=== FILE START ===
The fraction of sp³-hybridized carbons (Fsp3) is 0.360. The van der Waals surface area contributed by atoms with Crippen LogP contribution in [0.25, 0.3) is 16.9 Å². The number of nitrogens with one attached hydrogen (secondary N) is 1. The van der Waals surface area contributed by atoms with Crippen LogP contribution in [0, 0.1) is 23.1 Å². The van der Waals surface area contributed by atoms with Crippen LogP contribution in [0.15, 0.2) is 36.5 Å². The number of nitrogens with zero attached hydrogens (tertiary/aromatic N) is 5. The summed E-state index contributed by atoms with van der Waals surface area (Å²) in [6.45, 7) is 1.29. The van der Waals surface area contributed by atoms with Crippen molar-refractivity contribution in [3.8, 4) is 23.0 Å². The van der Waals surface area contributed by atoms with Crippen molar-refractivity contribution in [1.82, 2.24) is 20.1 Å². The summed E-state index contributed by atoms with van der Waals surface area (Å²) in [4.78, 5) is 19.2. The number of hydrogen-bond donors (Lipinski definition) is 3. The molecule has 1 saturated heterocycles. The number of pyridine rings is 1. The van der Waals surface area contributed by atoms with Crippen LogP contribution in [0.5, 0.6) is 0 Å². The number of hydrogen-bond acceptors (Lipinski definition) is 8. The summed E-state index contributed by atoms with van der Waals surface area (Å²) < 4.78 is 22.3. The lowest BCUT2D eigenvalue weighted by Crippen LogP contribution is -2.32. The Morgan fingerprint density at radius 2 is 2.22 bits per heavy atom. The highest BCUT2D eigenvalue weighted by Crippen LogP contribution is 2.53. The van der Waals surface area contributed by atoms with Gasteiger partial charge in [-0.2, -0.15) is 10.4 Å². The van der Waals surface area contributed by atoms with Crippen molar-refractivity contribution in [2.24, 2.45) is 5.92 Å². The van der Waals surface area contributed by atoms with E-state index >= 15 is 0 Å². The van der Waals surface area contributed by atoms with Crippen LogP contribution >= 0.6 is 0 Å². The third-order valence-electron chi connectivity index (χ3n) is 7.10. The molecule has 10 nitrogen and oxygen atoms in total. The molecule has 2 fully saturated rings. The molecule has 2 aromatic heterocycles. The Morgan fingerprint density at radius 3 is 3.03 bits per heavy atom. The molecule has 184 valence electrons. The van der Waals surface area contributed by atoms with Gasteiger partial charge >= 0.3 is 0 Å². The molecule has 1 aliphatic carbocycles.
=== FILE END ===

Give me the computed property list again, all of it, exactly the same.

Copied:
The fraction of sp³-hybridized carbons (Fsp3) is 0.360. The van der Waals surface area contributed by atoms with Crippen LogP contribution in [0.25, 0.3) is 16.9 Å². The number of nitrogens with one attached hydrogen (secondary N) is 1. The van der Waals surface area contributed by atoms with Crippen LogP contribution in [0, 0.1) is 23.1 Å². The van der Waals surface area contributed by atoms with Crippen LogP contribution in [0.15, 0.2) is 36.5 Å². The number of nitrogens with zero attached hydrogens (tertiary/aromatic N) is 5. The summed E-state index contributed by atoms with van der Waals surface area (Å²) in [6.45, 7) is 1.29. The van der Waals surface area contributed by atoms with Crippen molar-refractivity contribution in [3.8, 4) is 23.0 Å². The van der Waals surface area contributed by atoms with Crippen molar-refractivity contribution in [1.82, 2.24) is 20.1 Å². The summed E-state index contributed by atoms with van der Waals surface area (Å²) in [4.78, 5) is 19.2. The number of hydrogen-bond donors (Lipinski definition) is 3. The molecule has 1 saturated heterocycles. The number of pyridine rings is 1. The van der Waals surface area contributed by atoms with Crippen LogP contribution in [0.5, 0.6) is 0 Å². The number of hydrogen-bond acceptors (Lipinski definition) is 8. The summed E-state index contributed by atoms with van der Waals surface area (Å²) < 4.78 is 22.3. The lowest BCUT2D eigenvalue weighted by Crippen LogP contribution is -2.32. The Morgan fingerprint density at radius 2 is 2.22 bits per heavy atom. The highest BCUT2D eigenvalue weighted by Crippen LogP contribution is 2.53. The van der Waals surface area contributed by atoms with Gasteiger partial charge in [-0.2, -0.15) is 10.4 Å². The van der Waals surface area contributed by atoms with Crippen molar-refractivity contribution in [2.24, 2.45) is 5.92 Å². The van der Waals surface area contributed by atoms with E-state index >= 15 is 0 Å². The van der Waals surface area contributed by atoms with Crippen LogP contribution >= 0.6 is 0 Å². The third-order valence-electron chi connectivity index (χ3n) is 7.10. The molecule has 10 nitrogen and oxygen atoms in total. The molecule has 2 fully saturated rings. The molecule has 2 aromatic heterocycles. The Morgan fingerprint density at radius 3 is 3.03 bits per heavy atom. The molecule has 184 valence electrons. The van der Waals surface area contributed by atoms with Gasteiger partial charge >= 0.3 is 0 Å². The molecule has 1 aliphatic carbocycles.